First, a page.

Dedication of the Cave of Our Lady of Chartres, France (46), by St. Pontianus
During the Middle Ages a movement was afoot in Europe, known as the Rosary of Churches. Cities, small towns and even villages vied with one another to rear cathedrals to Mary. Many of these churches have faded into oblivion; some still stand in all their untouched glory, treasure houses of ancient masterpieces of art, sculpture, glasswork and architecture. Their erection was entirely voluntary, a labor of love. Those who had means and riches gave of them; others gave their labor.
The oldest of these is Our Lady’s Cathedral at Chartres. Even before the Apostles arrived, there was a Celtic shrine at Chartres, dedicated to the Virgin who would bear a great King, “a virgin who will give birth.” A Church was built over this pagan shrine and in the church was enshrined the tunic which the Blessed Virgin was said to have worn while on earth, the gift of the Emperor Constantine. It was at Chartres, too, that Saint Bernard pleaded in 1148 for crusaders to rescue the Holy Land. The Cathedral was destroyed many times, but in the eleventh century the real and lasting church was built with a forest of columns and a treasury of art, jewels and glass. It remains a must on the list of every pilgrim traveling to Europe.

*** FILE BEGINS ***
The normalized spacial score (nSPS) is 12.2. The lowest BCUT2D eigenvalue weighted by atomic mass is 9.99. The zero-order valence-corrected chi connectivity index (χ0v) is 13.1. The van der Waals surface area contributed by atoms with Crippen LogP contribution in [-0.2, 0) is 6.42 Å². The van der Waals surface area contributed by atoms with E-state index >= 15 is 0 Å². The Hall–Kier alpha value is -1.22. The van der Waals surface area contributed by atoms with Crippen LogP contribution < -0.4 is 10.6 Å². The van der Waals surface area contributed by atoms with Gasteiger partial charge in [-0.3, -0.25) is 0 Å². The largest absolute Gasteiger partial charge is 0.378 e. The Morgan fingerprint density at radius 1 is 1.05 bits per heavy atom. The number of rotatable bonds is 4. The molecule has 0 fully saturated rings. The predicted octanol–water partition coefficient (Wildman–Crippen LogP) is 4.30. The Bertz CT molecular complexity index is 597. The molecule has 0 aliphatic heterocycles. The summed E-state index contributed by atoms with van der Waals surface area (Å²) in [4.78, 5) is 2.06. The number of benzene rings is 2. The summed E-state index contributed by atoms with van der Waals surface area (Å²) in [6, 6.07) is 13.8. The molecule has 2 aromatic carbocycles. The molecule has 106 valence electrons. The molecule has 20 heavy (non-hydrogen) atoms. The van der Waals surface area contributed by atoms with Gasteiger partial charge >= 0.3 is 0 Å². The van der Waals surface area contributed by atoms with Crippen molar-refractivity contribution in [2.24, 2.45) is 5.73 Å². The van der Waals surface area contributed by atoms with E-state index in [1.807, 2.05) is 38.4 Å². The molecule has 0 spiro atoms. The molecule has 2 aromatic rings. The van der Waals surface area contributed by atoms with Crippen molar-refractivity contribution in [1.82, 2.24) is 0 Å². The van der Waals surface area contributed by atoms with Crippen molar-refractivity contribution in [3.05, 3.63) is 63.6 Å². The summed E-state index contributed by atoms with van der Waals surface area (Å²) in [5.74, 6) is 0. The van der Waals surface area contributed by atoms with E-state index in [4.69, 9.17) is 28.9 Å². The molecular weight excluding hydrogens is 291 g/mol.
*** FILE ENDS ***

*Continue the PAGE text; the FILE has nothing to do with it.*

A medieval bishop named Fulbert chose to build his city’s cathedral of Our Lady on top of the highest hill for miles around. He didn’t have much luck and three times his cathedral burned down. One of his successors started to build the cathedral in 1250, when it was entirely completed in dressed stone it “needed to fear nothing from the world’s fire until Judgment Day.”
It is the most important of the eighty cathedrals and nearly 500 cathedral-size churches the French people, with a single-mindedness unparalleled in Church history, built in that fantastically artistic century 1170 to 1270. To these peasants, priests and poets in stone, the Cathedral was the House of God, the Bible in picture and image, and a canticle of praise. The Cathedral of Chartres stands out in unequalled significance, spelling in delicately carved detail and magnificently balanced volumes what the Christian faith meant to twelve centuries of Europeans.
Chartres contains the most famous stained glass window in the world; its predominant, unique, remarkable blue has defied the skill to describe of writers everywhere. The sacred figures come alive in the glass and the whole nave of the church is suffused with sifted light. Everything seen after this is an anticlimax; just as the Mother of God to whom this “other world” art is dedicated, is the epitome of virginity, motherhood and womanhood, as all others of her sex pale into oblivion in the glorious light of her sanctity. This cathedral has a majesty and a magic about it that can still evoke memories of past unity and stir the imagination of an even larger vision. American and African, as well as European pilgrims can say “Our Chartres” and somehow feel that it is really theirs, just as the Mother of God is the Mother of all Mankind.